The FOMC will announce its Fed Fund’s rate policy decision this Wednesday. Given the recent events in the banking sector, we return to the question posed Friday in Fed Mandates or Financial Stability: Will the Fed aggravate inflation by ignoring its Fed mandate and focusing on financial instability? The ECB’s rate decision last Thursday provides insight into what we can expect the Fed to do later this week.
Christine Lagarde announced a 50bps rate hike while reiterating the ECB’s focus on taming inflation. However, she also noted that the central bank closely monitors conditions and will step in with liquidity if necessary.
“The Governing Council is monitoring current market tensions closely and stands ready to respond as necessary to preserve price stability and financial stability in the euro area.”
Lagarde implied that the ECB doesn’t have to ditch its commitment to bring down inflation in favor of maintaining financial stability. It can focus on both simultaneously. Given the congressional mandate in the US, we expect the Fed to adopt a similar tone on Wednesday.
It certainly appears that financial cracks are showing as over the weekend, ailing 167-year-old Credit Suisse will now see itself into a forced marriage with stronger rival UBS. Furthermore, the Federal Reserve announced “coordinated” daily US Dollar swap lines to provide bank liquidity to ease financial stress with other banks.
Of course, this is just the first step that Federal Reserve takes in reversing monetary tightening. Historically, once the Fed takes this action, the next steps are rate cuts, QE, and other monetary supports. While the bulls may think the monetary policy reversal will be bullish for equities, history suggests the initial pivot will not be.
What To Watch Today
- There are no notable releases today
- There are no notable releases today
Market Trading Update
The market took out the support at the rising trend line and the 200-DMA, which violated our stop-loss levels, where we reduced exposure to equities. With all of the previous bullish support levels broken, the next logical level of support is the December lows. A failure there will then set supports at the June and October lows.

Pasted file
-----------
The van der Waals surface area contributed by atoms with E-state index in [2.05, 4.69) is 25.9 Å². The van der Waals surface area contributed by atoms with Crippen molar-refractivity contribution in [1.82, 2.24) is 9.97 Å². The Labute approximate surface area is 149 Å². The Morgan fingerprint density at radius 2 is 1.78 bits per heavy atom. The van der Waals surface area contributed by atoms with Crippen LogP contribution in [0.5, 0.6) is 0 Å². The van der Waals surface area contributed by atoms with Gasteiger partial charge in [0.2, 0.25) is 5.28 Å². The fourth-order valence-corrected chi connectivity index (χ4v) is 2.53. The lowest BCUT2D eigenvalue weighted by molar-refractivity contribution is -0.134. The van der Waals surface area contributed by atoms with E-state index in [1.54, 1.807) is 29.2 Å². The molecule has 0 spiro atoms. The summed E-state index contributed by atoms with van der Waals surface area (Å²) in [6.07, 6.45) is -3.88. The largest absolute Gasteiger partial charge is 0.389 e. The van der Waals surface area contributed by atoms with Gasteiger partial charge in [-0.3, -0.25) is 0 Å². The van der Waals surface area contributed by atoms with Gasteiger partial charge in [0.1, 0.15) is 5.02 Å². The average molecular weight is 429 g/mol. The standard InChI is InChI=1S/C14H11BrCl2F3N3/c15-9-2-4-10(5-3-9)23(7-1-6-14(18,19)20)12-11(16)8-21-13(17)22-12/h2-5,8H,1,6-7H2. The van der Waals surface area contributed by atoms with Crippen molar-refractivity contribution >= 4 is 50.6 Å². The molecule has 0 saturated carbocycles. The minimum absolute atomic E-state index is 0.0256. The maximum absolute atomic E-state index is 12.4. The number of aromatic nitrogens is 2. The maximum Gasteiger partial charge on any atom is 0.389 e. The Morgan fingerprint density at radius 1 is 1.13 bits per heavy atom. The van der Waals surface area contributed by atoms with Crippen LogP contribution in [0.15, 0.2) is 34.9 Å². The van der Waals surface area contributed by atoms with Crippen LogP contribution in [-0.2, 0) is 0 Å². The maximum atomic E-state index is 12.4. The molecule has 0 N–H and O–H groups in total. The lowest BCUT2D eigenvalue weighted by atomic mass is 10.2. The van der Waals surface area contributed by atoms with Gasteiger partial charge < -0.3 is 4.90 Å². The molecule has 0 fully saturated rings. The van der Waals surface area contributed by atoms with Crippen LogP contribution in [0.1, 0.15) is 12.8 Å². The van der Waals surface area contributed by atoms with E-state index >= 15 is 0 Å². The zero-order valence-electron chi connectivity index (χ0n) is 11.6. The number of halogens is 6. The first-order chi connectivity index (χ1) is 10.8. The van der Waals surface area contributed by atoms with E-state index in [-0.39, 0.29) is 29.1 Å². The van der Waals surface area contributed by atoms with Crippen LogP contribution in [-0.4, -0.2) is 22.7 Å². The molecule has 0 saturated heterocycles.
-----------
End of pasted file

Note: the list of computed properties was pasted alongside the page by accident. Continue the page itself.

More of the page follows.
The failed retest of the 200-DMA to close the week is not a good look. However, with markets fairly oversold, a rally attempt early next week before the Fed meeting won’t be a surprise. Hopes of a “pivot” due to financial stress could contribute to some buying pressure. However, any rally will be limited due to the 20- and 50-DMA just above Thursday’s rally peak.
One important point I discussed in Before The Bell is the importance of perspective.
Take A Step Back
While there are many headlines of “doom, gloom, and disaster,” a step back from the noise reveals a much different picture. As investors, one of the mistakes we make is viewing our portfolios on a year-to-date basis.
Wall Street designed this terrible practice to keep you upset so you will move money around the markets. Money in motion creates fees for Wall Street and generally losses for you.
Yes, the market has been challenging over the last 15 months. However, for most, we have been invested in the markets for longer. Therefore, step back and look at your portfolio over the last 3- or 4-years. Once you do that, a much different picture emerges, as shown. For example, if we look at the period from the March 2020 peak to the present, we find our portfolios are still higher by 24%. That roughly equates to an 8% annualized return which is exactly what would expect from the market.